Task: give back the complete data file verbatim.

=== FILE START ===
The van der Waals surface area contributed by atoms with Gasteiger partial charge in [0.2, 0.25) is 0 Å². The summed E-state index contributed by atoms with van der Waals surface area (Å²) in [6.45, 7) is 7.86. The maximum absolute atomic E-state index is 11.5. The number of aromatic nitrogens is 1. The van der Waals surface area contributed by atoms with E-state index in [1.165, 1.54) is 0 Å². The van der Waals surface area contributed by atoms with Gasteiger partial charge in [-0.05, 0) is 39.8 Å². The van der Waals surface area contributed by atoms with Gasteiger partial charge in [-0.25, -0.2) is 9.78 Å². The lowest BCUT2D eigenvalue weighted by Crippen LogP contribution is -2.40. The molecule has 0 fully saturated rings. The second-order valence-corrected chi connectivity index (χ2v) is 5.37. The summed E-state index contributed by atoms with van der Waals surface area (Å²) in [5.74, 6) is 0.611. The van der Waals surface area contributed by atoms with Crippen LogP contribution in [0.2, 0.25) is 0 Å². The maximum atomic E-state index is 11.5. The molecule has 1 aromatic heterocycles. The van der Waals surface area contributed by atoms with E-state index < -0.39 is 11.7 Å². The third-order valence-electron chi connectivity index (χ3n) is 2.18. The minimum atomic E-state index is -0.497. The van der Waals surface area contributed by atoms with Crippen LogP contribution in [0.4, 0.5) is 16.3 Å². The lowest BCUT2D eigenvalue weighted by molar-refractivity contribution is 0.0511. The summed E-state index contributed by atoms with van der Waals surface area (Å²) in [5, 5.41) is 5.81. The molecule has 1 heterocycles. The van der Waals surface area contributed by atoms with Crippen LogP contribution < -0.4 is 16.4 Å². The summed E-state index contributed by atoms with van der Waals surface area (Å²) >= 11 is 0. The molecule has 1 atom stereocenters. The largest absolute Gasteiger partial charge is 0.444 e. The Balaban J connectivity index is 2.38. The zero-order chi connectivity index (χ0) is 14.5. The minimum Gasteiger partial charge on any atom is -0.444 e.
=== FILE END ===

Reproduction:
The van der Waals surface area contributed by atoms with Gasteiger partial charge in [0.2, 0.25) is 0 Å². The summed E-state index contributed by atoms with van der Waals surface area (Å²) in [6.45, 7) is 7.86. The maximum absolute atomic E-state index is 11.5. The number of aromatic nitrogens is 1. The van der Waals surface area contributed by atoms with E-state index in [1.165, 1.54) is 0 Å². The van der Waals surface area contributed by atoms with Gasteiger partial charge in [-0.05, 0) is 39.8 Å². The van der Waals surface area contributed by atoms with Gasteiger partial charge in [-0.25, -0.2) is 9.78 Å². The lowest BCUT2D eigenvalue weighted by Crippen LogP contribution is -2.40. The molecule has 0 fully saturated rings. The second-order valence-corrected chi connectivity index (χ2v) is 5.37. The summed E-state index contributed by atoms with van der Waals surface area (Å²) in [5.74, 6) is 0.611. The van der Waals surface area contributed by atoms with Crippen LogP contribution in [0.2, 0.25) is 0 Å². The maximum atomic E-state index is 11.5. The molecule has 1 aromatic heterocycles. The van der Waals surface area contributed by atoms with E-state index < -0.39 is 11.7 Å². The third-order valence-electron chi connectivity index (χ3n) is 2.18. The minimum atomic E-state index is -0.497. The van der Waals surface area contributed by atoms with Crippen LogP contribution in [0.4, 0.5) is 16.3 Å². The lowest BCUT2D eigenvalue weighted by molar-refractivity contribution is 0.0511. The summed E-state index contributed by atoms with van der Waals surface area (Å²) in [5, 5.41) is 5.81. The molecule has 1 heterocycles. The van der Waals surface area contributed by atoms with Crippen LogP contribution < -0.4 is 16.4 Å². The summed E-state index contributed by atoms with van der Waals surface area (Å²) >= 11 is 0. The molecule has 1 atom stereocenters. The largest absolute Gasteiger partial charge is 0.444 e. The Balaban J connectivity index is 2.38. The zero-order chi connectivity index (χ0) is 14.5. The minimum Gasteiger partial charge on any atom is -0.444 e.